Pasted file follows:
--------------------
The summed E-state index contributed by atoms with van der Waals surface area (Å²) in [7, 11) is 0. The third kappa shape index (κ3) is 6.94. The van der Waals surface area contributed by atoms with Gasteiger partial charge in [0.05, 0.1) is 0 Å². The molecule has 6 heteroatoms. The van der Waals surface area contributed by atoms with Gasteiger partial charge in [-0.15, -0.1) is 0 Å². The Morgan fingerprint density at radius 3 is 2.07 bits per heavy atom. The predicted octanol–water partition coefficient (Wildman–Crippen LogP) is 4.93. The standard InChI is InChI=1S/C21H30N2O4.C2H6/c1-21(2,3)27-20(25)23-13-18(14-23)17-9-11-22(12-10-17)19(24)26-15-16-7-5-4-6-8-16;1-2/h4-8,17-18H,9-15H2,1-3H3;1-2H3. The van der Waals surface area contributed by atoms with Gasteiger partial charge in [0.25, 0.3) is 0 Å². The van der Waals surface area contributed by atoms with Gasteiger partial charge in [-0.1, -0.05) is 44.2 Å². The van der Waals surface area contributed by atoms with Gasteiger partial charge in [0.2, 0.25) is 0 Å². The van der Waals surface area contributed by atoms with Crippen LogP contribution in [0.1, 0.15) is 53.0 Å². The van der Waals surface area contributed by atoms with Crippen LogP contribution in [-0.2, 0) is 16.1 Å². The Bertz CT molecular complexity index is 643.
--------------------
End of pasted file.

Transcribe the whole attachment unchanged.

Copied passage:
The summed E-state index contributed by atoms with van der Waals surface area (Å²) in [7, 11) is 0. The third kappa shape index (κ3) is 6.94. The van der Waals surface area contributed by atoms with Gasteiger partial charge in [0.05, 0.1) is 0 Å². The molecule has 6 heteroatoms. The van der Waals surface area contributed by atoms with Gasteiger partial charge in [-0.15, -0.1) is 0 Å². The Morgan fingerprint density at radius 3 is 2.07 bits per heavy atom. The predicted octanol–water partition coefficient (Wildman–Crippen LogP) is 4.93. The standard InChI is InChI=1S/C21H30N2O4.C2H6/c1-21(2,3)27-20(25)23-13-18(14-23)17-9-11-22(12-10-17)19(24)26-15-16-7-5-4-6-8-16;1-2/h4-8,17-18H,9-15H2,1-3H3;1-2H3. The van der Waals surface area contributed by atoms with Gasteiger partial charge in [0.25, 0.3) is 0 Å². The van der Waals surface area contributed by atoms with Gasteiger partial charge in [-0.1, -0.05) is 44.2 Å². The van der Waals surface area contributed by atoms with Gasteiger partial charge in [0.2, 0.25) is 0 Å². The van der Waals surface area contributed by atoms with Crippen LogP contribution in [0.1, 0.15) is 53.0 Å². The van der Waals surface area contributed by atoms with Crippen LogP contribution in [-0.2, 0) is 16.1 Å². The Bertz CT molecular complexity index is 643.